Influence of Super Cyclone "Amphan" in the Indian Subcontinent amid COVID-19 Pandemic

Kumar, S.; Lal, P.; Kumar, A.

Remote Sensing in Earth Systems Sciences 4(1-2): 96-103


ISSN/ISBN: 2520-8209
PMID: 34151185
DOI: 10.1007/s41976-021-00048-z
Accession: 071970943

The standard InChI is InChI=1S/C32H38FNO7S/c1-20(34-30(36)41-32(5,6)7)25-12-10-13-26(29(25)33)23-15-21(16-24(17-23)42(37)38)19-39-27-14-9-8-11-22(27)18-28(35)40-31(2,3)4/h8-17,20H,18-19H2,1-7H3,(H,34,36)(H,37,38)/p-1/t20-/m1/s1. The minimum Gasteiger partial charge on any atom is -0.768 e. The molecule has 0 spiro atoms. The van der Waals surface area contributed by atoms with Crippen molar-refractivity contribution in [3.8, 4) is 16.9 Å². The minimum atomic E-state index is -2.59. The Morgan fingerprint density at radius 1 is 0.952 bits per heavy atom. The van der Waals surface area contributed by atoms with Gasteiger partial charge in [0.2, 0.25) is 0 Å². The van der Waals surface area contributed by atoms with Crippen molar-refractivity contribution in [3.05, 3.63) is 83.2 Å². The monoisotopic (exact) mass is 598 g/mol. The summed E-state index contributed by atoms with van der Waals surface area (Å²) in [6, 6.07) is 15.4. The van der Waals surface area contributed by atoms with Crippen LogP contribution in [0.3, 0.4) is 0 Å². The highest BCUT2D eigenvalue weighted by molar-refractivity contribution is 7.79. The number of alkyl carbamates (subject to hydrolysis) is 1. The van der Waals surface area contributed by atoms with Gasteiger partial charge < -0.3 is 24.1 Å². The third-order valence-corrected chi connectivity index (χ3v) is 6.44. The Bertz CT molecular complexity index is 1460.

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Tropical cyclone "Amphan" developed as a super cyclone on 19 May 2020 and caused severe impact on the landmass with very high torrential precipitation (>250 mm day-1), and extremely high wind speed (>150 km h-1) after landfall on 20 May 2020. The tropical cyclone Amphan largely affected agricultural land (78.2%) and forest, including mangroves (10.8%) in eastern India and Bangladesh. The built-up area over the trajectory of the cyclone and its proximity, including eastern parts of the Kolkata metropolitan area, was considerably affected by the cyclone due to the high population density and poor structural and community planning. Although the regions with close proximities to cyclones' trajectory (2033 km2 area under <2 km proximity) were affected severely, the presence of mangrove forest in Sundarban substantially reduced the magnitude of the tropical cyclone. A considerable decrease (~30%) in aerosol optical depth (AOD) in April-May 2020 as compared to that in 2019 is considered one of the major causes of the development of the warm pool and cyclogenesis in the Bay of Bengal. The number of COVID-19 cases increased by ~70% in the post-cyclonic period (29 May 2020) compared to that in the pre-cyclonic period (19 May 2020) illustrating the impact of the cyclonic hazard.